• Wearing noise cancelling headphones or using sound muffling ear plugs may be necessary to help you be comfortable in the workplace.
  • You might need slight adjustments to your office, like changing the lighting or sitting on a bouncy ball instead of an office chair.
  • Having access to a “quiet room” where you can comfortably decompress or regulate yourself would be very helpful.

Autistic Adults: How to Effectively Advocate for Yourself at Work

Know thyself in order to advocate for yourself

The first step to self-advocacy is to really reflect and thinking about what your specific areas of need are. Because, if you don’t know where you struggle, how can you ask for support in those areas?

The trick is to be very honest with yourself. This can be scary; no one wants to reflect on all the ways that they’re struggling and seemingly falling short. Just remember that you are doing this exercise to help yourself improve the situation, not to berate yourself into feeling badly about yourself.

And, other times, it may feel impossible to self-reflect. You may feel like you don’t know yourself very well. Or that if you knew what was wrong and how to fix it, you’d have done it already. In those cases, asking your friends and family for ideas and input can be helpful.

How to advocate for your needs with supervisors/bosses

It begins by disclosing your diagnosis. This can feel daunting and isolating, but your employer is required by law to support you and make reasonable accommodations. The more your employer and co-workers know about your needs, the more discussion you can facilitate. Be sure to adhere to the protocol for workplace discussions set forth by your employer and avoid complaining informally to colleagues. And, remember, you should be having a conversation with your supervisor or human resources (HR). This is not a situation where you go in and demand things from your employer.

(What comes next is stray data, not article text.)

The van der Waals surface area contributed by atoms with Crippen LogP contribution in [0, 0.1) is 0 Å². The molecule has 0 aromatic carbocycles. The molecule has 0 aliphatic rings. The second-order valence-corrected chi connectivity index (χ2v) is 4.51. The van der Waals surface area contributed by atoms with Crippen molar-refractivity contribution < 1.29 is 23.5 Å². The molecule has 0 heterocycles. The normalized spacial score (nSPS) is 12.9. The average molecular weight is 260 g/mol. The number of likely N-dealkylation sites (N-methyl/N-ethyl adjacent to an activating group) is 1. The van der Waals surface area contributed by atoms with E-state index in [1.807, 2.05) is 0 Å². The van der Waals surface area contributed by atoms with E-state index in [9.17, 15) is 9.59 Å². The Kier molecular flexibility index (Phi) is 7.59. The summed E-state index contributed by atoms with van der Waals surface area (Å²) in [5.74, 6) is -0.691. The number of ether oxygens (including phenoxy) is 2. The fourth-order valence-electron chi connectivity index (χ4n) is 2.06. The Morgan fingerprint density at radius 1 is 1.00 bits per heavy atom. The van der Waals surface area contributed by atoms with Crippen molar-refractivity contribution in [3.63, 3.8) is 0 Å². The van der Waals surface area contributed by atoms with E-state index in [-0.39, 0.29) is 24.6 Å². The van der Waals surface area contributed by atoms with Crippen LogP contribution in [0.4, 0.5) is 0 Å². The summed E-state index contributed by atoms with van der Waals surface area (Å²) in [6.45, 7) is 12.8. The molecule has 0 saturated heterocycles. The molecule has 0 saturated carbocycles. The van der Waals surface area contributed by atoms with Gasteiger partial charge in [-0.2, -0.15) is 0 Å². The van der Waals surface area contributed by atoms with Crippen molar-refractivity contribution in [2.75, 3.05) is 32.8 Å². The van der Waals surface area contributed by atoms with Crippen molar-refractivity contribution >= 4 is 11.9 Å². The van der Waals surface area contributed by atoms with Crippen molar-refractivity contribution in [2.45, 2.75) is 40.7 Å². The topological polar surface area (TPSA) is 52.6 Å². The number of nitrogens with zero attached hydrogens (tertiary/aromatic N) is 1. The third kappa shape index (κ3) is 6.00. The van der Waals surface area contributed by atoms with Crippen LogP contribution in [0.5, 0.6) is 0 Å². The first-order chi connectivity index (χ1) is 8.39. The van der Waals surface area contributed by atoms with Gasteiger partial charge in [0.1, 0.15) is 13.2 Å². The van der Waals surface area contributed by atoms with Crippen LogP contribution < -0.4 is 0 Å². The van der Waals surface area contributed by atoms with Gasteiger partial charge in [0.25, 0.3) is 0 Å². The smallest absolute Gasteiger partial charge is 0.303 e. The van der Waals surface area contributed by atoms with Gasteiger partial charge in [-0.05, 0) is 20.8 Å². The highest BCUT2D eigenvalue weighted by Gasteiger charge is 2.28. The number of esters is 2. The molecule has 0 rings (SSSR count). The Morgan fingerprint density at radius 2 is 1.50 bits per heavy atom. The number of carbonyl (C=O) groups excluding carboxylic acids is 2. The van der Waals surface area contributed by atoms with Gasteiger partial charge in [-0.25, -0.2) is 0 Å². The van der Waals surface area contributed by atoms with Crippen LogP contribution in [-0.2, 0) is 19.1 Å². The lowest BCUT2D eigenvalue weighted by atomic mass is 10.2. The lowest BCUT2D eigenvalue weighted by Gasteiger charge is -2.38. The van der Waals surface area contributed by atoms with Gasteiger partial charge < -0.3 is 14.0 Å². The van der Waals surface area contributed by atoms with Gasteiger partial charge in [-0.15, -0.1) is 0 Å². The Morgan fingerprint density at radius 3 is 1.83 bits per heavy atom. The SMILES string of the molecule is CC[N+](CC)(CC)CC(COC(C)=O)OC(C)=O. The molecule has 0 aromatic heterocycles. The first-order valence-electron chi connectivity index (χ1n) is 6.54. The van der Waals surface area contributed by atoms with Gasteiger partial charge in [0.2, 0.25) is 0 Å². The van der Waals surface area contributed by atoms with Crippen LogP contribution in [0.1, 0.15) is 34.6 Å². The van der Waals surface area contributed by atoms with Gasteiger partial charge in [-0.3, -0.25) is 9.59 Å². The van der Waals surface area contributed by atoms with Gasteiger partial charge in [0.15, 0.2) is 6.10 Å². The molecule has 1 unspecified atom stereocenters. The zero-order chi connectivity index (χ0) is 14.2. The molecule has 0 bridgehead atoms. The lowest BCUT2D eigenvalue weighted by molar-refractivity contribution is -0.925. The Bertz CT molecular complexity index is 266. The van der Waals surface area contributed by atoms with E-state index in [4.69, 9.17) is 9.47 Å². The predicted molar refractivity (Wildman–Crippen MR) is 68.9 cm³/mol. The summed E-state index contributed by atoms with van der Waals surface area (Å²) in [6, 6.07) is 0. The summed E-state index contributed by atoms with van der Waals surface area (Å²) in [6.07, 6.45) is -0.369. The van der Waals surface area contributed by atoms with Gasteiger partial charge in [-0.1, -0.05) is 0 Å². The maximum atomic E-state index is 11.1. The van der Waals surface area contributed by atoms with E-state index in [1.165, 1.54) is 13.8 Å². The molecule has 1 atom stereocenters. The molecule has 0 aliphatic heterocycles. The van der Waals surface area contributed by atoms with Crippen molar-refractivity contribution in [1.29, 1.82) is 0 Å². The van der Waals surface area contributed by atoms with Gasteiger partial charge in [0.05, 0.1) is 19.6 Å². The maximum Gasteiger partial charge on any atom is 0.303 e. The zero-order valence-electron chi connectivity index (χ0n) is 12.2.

How to know what is and isn’t appropriate regarding self-advocacy

This is not to say that you should lower your expectations. However, it does help to maintain a realistic perspective about what will be addressed and how quickly. In a societal sense, change usually occurs in small increments. Also, there are limits to what your employer is required to do to, by law, to support you in the workplace. Prioritize your needs and manage them accordingly.

Getting Help From Outside the Workplace

It’s often tough living in a neurotypical world when you’re neurodiverse. That makes it necessary to find and/or create safe spaces for yourself. Therapy is once such place, if you can find a counselor who celebrates neurodiversity. The goal of your sessions should not be to “cure” or “fix” you. Rather, you and your therapist will work as partners to:

  1. Celebrate your strengths
  2. Learn how to leverage your strengths
  3. Problem solve what small changes can be made to help you thrive
  4. Discover ways for you to appropriately advocate for yourself

Let’s talk about those things together. I specialize in autistic adults, affirm neurodiversity, and will help you plot your path forward. Please read more about my work with neurodiverse individuals and contact me soon for a free 20-minute consultation.